Set it to 95% or something to test with to save running batteries up and down.

    EDIT: I just checked the manual and TL;DR

    The first shutdown criteria initiates the restart of the shutdown sequence.

    • If remaining time is under (0 to 99999 seconds, 180 by default) is the minimum remaining backup time
      from which the shutdown sequence is launched.
    • If battery capacity is under (0 to 100%); this value cannot be less than that of the UPS and is the
      minimum remaining battery capacity level from which the shutdown sequence is launched.
    • Shutdown after (0 to 99999 minutes, not validated by default) is the operating time in minutes left for
      users after a switch to backup before starting the shutdown sequence.
    • Shutdown duration (120 seconds by default) is the time required for complete shutdown of systems
      when a switch to backup time is long enough to trigger the shutdown sequences. It is calculated
      automatically at the maximum of Shutdown duration of subscribed clients but can be modified in the
      Advanced mode.
    • If battery capacity exceeds Minimum battery level to reach before restarting the UPS after utility
      restoration

    At the moment, FreeNAS shuts down after it has been on battery for 5 mins (configured via FreeNAS).

    I would like pfSense to shut down when battery is approx 30% and the ups to shut down when it hits the low battery state of 20%

    Will have to play with a few of these values. I read through the ussr manual prior but damn it confused me!



  • @Sir_SSV said in NUT package:

    At the moment, FreeNAS shuts down after it has been on battery for 5 mins (configured via FreeNAS).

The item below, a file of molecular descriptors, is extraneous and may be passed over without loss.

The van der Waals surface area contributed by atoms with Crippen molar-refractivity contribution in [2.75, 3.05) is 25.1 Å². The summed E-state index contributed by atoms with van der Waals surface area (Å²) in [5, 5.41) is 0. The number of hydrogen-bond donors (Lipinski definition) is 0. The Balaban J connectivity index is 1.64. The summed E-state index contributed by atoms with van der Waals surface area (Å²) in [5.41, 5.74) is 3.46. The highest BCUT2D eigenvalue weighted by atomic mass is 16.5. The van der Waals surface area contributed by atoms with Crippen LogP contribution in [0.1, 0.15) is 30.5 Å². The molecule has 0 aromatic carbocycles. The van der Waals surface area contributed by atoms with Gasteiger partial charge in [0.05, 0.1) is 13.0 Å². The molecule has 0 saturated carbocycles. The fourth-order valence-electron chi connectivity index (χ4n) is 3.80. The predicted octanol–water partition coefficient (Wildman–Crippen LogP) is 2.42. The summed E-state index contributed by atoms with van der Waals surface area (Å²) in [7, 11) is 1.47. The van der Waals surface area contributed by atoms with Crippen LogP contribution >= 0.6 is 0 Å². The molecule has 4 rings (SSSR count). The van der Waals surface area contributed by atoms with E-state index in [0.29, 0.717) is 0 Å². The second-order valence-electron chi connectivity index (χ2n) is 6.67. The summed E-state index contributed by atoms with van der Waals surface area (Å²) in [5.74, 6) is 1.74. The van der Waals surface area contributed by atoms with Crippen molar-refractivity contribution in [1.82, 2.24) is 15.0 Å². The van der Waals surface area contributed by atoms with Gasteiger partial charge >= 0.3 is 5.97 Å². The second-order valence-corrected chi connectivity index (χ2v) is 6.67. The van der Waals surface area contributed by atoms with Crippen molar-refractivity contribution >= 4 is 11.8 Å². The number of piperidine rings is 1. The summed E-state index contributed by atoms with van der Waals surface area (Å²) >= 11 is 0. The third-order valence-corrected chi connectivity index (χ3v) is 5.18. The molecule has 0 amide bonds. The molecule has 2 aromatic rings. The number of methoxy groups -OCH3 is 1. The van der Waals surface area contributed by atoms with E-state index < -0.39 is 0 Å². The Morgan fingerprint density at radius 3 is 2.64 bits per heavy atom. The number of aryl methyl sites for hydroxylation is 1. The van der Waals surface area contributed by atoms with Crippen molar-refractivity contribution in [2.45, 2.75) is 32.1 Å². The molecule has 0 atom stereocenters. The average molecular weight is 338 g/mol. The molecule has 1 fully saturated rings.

I would like pfSense to shut down when battery is approx 30% and the ups to shut down when it hits the low battery state of 20%

    Staggering shutdowns like this may not be what you want. The problem comes when a system has initiated shutdown, but the mains return before the UPS enters a low battery state. Without a low battery state, the UPS will not cut / restore the load, and there will be nothing to trigger a restart of the system. It’s often better to configure the UPS and then let it manage shutdown.



  • @dennypage said in NUT package:

    @Sir_SSV said in NUT package:

    At the moment, FreeNAS shuts down after it has been on battery for 5 mins (configured via FreeNAS).

    I would like pfSense to shut down when battery is approx 30% and the ups to shut down when it hits the low battery state of 20%

    Staggering shutdowns like this may not be what you want. The problem comes when a system has initiated shutdown, but the mains return before the UPS enters a low battery state. Without a low battery state, the UPS will not cut / restore the load, and there will be nothing to trigger a restart of the system. It’s often better to configure the UPS and then let it manage shutdown.

    During my testing over the weekend, this is what I noticed.

    I have since scheduled a shut down of both FreeNAS and pfSense close to the low battery of the ups (20%).



  • I'm having a bit of trouble with the nut daemon starting when pfSense restarts from a complete shut down.

    I found an earlier post and tried entering the below:

    Extra arguments:
    snmp_retries = 10
    snmp_timeout = 2

    Get the error in System Logs

    Poll UPS [Eaton] failed - Driver not connected

    Removed the above Extra Arguments and entered the below:

    ups.conf:
    retrydelay = 30
    maxretry = 20

    Get the error in System Logs

    Data for UPS [Eaton] is stale - check driver
    UPS [Eaton] data is no longer stale